#DesiBooksNews: Happy New Year, a poetry reading by Dipika Mukherjee, and some 2023 plans

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Dear Reader,

A very happy new year to all of you. I hope 2023 brings us all that we strive for and hope for. And what better way to start the year at Desi Books than with a poetry reading? At the end of this newsletter, I mention some of what you might expect in 2023 so please scroll on through.

Dipika Mukherjee’s collection, Dialect of Distant Harbors, was out in late 2022. The collection summons a shared humanity to examine issues of illness and family in the home, as well as redefine belonging and migration.

Have a listen to Dipika or and read the transcript of some of the excerpts here.

Here’s a serendipitous connection that Dipika and I have with a place called McLeod Ganj in northern India though we have never met or even discussed our journeys. Unlike Dipika, I did not set out to meet the Dalai Lama and never did. But I believe that, although I’m not a religious person, I experienced some of the same magic as she did. She wrote about finally meeting the Dalai Lama on September 4th, 2015 (see the link in the episode.) Interestingly, I was in that town at that same time. We may even have passed each other without knowing. Such is this life.

If you enjoyed Dipika’s poems, you might also like these previous poetry features:

Did you miss our Partition issue of #DesiBooksReview just before the holidays? It features the writer and oral historian, Aanchal Malhotra, on the cover. Literary Hub was kind enough to mention it in their daily roundup earlier this week. See our previous (almost) quarterly issues here.

2023 is shaping up to be another great year for writers of South Asian origin. We’ll have our January #DesiBooksReco roundup and the US Bookshop list available shortly.

I started Desi Books at the start of the global pandemic in early 2020 because I didn’t see our books getting their due attention, at least not outside of South Asia. This past year, however, the tide has risen nicely both in terms of the diversity and range of books published and in awards/accolades given. While Desi Books will continue to showcase South Asian literature and help writers find their readers but we’re going to make some small changes. Here are three you’ll be seeing right away:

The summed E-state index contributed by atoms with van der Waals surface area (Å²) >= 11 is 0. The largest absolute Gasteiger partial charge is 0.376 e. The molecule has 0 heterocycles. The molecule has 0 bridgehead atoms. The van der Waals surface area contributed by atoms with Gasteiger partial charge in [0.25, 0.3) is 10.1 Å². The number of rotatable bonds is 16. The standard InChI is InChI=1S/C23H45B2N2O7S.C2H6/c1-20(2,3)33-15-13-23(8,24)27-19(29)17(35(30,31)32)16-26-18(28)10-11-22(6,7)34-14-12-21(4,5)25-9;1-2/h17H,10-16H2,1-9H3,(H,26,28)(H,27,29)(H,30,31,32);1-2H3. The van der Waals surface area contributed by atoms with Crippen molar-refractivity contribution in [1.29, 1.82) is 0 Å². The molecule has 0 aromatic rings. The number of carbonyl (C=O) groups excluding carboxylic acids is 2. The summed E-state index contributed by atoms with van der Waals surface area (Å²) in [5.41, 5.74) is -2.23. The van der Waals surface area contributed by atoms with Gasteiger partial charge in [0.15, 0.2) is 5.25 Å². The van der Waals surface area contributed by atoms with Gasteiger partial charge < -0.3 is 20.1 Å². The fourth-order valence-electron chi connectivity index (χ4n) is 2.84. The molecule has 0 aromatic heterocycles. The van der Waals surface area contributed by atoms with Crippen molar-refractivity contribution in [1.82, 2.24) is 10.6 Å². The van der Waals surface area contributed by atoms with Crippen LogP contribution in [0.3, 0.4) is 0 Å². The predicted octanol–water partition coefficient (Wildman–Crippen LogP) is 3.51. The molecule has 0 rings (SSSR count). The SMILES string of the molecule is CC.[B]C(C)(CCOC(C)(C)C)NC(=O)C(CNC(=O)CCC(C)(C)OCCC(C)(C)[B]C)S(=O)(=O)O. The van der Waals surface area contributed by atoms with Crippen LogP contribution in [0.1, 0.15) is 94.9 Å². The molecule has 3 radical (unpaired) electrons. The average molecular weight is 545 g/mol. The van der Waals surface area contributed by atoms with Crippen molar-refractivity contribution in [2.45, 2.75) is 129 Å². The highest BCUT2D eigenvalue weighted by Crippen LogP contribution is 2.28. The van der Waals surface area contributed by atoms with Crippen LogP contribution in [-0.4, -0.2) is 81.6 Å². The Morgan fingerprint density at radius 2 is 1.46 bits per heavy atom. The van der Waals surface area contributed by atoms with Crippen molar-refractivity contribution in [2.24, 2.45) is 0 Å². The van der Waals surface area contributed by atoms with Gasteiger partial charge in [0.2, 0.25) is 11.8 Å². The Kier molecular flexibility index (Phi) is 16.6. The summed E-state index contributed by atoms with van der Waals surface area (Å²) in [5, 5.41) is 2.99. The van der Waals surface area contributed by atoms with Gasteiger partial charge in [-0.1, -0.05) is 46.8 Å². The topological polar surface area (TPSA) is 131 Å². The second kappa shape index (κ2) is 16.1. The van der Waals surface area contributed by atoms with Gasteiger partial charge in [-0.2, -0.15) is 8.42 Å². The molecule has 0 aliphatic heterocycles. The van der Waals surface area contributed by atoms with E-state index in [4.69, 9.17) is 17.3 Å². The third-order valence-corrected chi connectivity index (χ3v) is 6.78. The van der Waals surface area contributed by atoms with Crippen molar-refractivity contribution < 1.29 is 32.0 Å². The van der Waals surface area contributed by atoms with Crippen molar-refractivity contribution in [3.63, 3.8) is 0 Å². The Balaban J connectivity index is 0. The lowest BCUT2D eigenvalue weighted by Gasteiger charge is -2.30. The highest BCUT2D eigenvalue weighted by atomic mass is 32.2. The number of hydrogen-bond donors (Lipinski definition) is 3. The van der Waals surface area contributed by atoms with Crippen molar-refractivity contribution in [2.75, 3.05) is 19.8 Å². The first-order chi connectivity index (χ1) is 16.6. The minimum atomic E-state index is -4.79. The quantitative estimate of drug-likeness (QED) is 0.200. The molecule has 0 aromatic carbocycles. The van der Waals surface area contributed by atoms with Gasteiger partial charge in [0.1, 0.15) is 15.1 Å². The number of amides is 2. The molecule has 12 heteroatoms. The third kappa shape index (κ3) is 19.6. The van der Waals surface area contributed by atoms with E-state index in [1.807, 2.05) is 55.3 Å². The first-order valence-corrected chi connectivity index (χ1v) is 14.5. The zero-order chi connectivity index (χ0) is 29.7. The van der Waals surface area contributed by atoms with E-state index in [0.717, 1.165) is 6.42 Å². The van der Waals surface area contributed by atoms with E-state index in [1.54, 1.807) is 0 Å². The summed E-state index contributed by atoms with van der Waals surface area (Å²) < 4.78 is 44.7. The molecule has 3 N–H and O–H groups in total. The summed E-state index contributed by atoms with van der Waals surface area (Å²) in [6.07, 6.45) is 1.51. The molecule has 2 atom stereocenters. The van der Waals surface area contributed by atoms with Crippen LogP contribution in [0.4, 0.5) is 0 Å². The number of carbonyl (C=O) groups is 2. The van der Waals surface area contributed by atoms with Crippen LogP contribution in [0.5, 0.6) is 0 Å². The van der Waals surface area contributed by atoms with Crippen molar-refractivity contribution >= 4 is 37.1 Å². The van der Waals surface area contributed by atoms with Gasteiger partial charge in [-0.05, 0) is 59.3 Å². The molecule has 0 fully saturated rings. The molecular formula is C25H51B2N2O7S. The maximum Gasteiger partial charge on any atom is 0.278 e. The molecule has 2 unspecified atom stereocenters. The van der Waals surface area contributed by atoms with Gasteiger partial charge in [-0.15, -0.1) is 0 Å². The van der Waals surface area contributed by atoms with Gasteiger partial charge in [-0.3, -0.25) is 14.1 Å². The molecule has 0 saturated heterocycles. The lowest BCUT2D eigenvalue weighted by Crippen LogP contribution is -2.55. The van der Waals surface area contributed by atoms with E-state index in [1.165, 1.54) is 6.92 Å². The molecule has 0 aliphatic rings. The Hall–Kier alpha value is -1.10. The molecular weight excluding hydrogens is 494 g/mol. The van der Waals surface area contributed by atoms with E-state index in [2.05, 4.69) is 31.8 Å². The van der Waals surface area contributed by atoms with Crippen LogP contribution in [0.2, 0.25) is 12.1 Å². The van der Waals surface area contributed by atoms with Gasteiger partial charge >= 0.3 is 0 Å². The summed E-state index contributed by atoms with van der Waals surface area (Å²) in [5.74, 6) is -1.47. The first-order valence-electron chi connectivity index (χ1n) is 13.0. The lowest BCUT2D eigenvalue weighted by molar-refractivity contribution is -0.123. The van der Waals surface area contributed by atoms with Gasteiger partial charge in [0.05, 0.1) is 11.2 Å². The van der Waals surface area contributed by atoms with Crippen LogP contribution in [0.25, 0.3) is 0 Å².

1) Decades of our now-backlisted works did not get their due attention when they came out because the news cycle typically moves on in a couple of months. This is certainly why our quarterly #DesiBooksReview doesn’t focus only on new works. So we’ll be following the same ethos with all the other channels in 2023: a healthy mix of both the not-new and the new.

2) While there will be fewer interviews than in the past, there will be more thoughtful, contextual material around them with book lists, readings, link sets, etc.

3) Our huge archives (to date: 178 featured authors; 24 contributing authors) will become more user-friendly through improved search-and-sort functionality so we can boost those writers and their works on an ongoing basis.

As always, if you have suggestions or questions, you can email me back. I’m personally not so much on social media these days because I feel it has turned into performance media. But, of course, we’ll continue to share Desi Books features there for visibility and distribution.

Stay healthy, keep reading, and write well.

Jenny Bhatt

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